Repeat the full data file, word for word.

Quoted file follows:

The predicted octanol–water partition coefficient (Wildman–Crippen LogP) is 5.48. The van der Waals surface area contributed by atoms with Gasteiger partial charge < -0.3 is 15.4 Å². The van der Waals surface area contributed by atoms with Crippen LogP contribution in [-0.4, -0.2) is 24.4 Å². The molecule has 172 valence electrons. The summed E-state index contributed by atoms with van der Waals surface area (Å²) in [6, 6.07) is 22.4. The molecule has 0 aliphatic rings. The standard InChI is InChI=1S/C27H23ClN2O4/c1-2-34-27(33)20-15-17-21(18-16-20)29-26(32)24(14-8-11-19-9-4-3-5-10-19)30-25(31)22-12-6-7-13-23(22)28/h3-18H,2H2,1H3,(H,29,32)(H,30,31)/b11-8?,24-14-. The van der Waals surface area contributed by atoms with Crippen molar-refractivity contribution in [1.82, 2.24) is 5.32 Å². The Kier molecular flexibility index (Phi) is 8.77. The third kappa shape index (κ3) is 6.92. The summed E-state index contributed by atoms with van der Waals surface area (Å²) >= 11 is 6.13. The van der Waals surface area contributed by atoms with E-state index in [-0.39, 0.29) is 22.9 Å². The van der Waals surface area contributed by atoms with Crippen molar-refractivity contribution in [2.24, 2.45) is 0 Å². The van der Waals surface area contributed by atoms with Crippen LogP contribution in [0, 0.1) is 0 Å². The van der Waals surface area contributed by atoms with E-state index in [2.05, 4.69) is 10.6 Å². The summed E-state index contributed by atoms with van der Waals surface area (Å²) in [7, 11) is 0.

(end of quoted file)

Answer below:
The predicted octanol–water partition coefficient (Wildman–Crippen LogP) is 5.48. The van der Waals surface area contributed by atoms with Gasteiger partial charge < -0.3 is 15.4 Å². The van der Waals surface area contributed by atoms with Crippen LogP contribution in [-0.4, -0.2) is 24.4 Å². The molecule has 172 valence electrons. The summed E-state index contributed by atoms with van der Waals surface area (Å²) in [6, 6.07) is 22.4. The molecule has 0 aliphatic rings. The standard InChI is InChI=1S/C27H23ClN2O4/c1-2-34-27(33)20-15-17-21(18-16-20)29-26(32)24(14-8-11-19-9-4-3-5-10-19)30-25(31)22-12-6-7-13-23(22)28/h3-18H,2H2,1H3,(H,29,32)(H,30,31)/b11-8?,24-14-. The van der Waals surface area contributed by atoms with Crippen molar-refractivity contribution in [1.82, 2.24) is 5.32 Å². The Kier molecular flexibility index (Phi) is 8.77. The third kappa shape index (κ3) is 6.92. The summed E-state index contributed by atoms with van der Waals surface area (Å²) >= 11 is 6.13. The van der Waals surface area contributed by atoms with E-state index in [-0.39, 0.29) is 22.9 Å². The van der Waals surface area contributed by atoms with Crippen molar-refractivity contribution in [2.24, 2.45) is 0 Å². The van der Waals surface area contributed by atoms with Crippen LogP contribution in [0, 0.1) is 0 Å². The van der Waals surface area contributed by atoms with E-state index in [2.05, 4.69) is 10.6 Å². The summed E-state index contributed by atoms with van der Waals surface area (Å²) in [7, 11) is 0.